One of my Calgary law students is writing about the ethics of autonomous vehicles, which, these days, center around the Trolley Problem. As Lauren Davis wrote in an Atlantic Article, the Trolley Problem is an iconic philosophical thought experiment about morality and ethics. It states a hypothetical dilemma where a runaway streetcar is hurtling towards five unsuspecting workers. Do you pull a switch to divert the trolley onto another track, where only one man works alone? Or do you do nothing?
Philosophers have mixed opinions about the value of thought experiments like the Trolley Problem. Some find them useful hypotheticals to think through abstract questions because the particularities expose weaknesses and traps of generalities. Others find them silly games that fall short of explaining how we act or would act in real life (people often laugh when they first encounter the Trolley Problem).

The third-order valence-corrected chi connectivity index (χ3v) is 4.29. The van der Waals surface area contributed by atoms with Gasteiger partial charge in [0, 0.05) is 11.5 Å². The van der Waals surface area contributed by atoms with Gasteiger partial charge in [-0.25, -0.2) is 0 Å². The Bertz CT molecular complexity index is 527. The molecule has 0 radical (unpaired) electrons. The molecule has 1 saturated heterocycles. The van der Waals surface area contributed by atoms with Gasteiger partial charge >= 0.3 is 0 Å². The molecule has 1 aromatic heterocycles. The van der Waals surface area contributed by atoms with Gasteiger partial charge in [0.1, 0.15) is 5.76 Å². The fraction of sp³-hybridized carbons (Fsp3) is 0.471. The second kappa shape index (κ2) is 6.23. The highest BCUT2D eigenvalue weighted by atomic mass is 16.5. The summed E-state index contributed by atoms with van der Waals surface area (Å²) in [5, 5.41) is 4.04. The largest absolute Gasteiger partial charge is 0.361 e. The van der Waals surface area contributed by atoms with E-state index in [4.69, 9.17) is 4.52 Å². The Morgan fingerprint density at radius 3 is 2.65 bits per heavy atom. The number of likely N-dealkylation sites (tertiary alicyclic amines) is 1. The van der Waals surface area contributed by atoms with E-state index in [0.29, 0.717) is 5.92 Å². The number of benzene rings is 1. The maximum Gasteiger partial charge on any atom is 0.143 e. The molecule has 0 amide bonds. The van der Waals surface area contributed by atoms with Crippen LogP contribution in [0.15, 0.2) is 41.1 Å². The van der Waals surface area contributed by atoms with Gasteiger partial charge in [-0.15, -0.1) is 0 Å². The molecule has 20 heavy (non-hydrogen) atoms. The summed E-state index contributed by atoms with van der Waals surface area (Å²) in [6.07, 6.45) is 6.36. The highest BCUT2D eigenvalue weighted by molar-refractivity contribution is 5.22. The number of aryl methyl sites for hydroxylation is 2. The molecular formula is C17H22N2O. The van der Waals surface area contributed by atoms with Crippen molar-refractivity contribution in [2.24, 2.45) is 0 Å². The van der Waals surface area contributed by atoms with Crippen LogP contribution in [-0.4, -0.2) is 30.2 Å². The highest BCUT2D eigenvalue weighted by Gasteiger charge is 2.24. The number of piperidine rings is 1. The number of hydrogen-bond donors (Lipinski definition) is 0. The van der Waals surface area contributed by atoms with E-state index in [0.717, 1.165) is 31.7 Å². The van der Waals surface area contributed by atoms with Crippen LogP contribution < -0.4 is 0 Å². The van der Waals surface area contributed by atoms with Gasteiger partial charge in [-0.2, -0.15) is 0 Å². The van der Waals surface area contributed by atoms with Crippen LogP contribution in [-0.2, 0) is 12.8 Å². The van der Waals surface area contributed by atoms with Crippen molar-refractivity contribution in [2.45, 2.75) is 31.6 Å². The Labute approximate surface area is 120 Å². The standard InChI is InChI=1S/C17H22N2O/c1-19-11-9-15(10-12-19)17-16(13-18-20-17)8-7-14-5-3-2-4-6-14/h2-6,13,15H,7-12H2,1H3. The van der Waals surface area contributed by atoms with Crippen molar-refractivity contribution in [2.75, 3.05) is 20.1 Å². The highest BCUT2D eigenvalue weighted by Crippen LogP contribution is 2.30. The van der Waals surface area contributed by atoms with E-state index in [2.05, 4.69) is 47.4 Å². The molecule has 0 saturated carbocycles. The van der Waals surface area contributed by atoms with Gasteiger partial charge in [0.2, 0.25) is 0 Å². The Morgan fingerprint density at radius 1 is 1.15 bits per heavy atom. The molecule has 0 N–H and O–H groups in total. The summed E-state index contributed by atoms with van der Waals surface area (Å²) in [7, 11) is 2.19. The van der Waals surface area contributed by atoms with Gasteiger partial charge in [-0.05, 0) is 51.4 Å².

What interests me, and prompts me to write this post, is whether AI might change the value of thought experiments like the Trolley Problem. Developing self-driving cars enables — and forces — us to actually make and encode the moral decisions we would choose to make in an hypothetical, rational realm. It forces us to contemplate possible scenarios, decide what we think we would and should do in advance, and then code systems that go on to execute these actions in the real world. This deferred period raises the value of the thought experiment from simulation to reality.
Reality rife with consequences and liability. Tragically, we need feedback on how people respond to an accident generated by an algorithm executing our moral judgments to gauge their rectitude.